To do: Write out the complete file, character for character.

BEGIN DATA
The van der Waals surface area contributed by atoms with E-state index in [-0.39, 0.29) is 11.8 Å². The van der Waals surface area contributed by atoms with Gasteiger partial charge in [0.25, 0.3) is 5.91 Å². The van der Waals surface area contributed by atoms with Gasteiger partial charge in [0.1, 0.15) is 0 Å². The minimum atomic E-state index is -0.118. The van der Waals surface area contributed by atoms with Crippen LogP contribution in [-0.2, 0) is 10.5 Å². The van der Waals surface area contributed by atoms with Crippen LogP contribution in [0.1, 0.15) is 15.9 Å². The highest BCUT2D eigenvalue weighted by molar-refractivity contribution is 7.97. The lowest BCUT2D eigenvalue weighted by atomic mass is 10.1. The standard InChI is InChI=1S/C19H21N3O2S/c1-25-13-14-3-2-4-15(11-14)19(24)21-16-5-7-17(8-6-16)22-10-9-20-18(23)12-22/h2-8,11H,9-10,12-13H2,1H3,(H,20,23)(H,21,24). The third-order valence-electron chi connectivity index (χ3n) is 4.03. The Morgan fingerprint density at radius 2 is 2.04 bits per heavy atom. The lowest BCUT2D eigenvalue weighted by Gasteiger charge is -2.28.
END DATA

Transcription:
The van der Waals surface area contributed by atoms with E-state index in [-0.39, 0.29) is 11.8 Å². The van der Waals surface area contributed by atoms with Gasteiger partial charge in [0.25, 0.3) is 5.91 Å². The van der Waals surface area contributed by atoms with Gasteiger partial charge in [0.1, 0.15) is 0 Å². The minimum atomic E-state index is -0.118. The van der Waals surface area contributed by atoms with Crippen LogP contribution in [-0.2, 0) is 10.5 Å². The van der Waals surface area contributed by atoms with Crippen LogP contribution in [0.1, 0.15) is 15.9 Å². The highest BCUT2D eigenvalue weighted by molar-refractivity contribution is 7.97. The lowest BCUT2D eigenvalue weighted by atomic mass is 10.1. The standard InChI is InChI=1S/C19H21N3O2S/c1-25-13-14-3-2-4-15(11-14)19(24)21-16-5-7-17(8-6-16)22-10-9-20-18(23)12-22/h2-8,11H,9-10,12-13H2,1H3,(H,20,23)(H,21,24). The third-order valence-electron chi connectivity index (χ3n) is 4.03. The Morgan fingerprint density at radius 2 is 2.04 bits per heavy atom. The lowest BCUT2D eigenvalue weighted by Gasteiger charge is -2.28.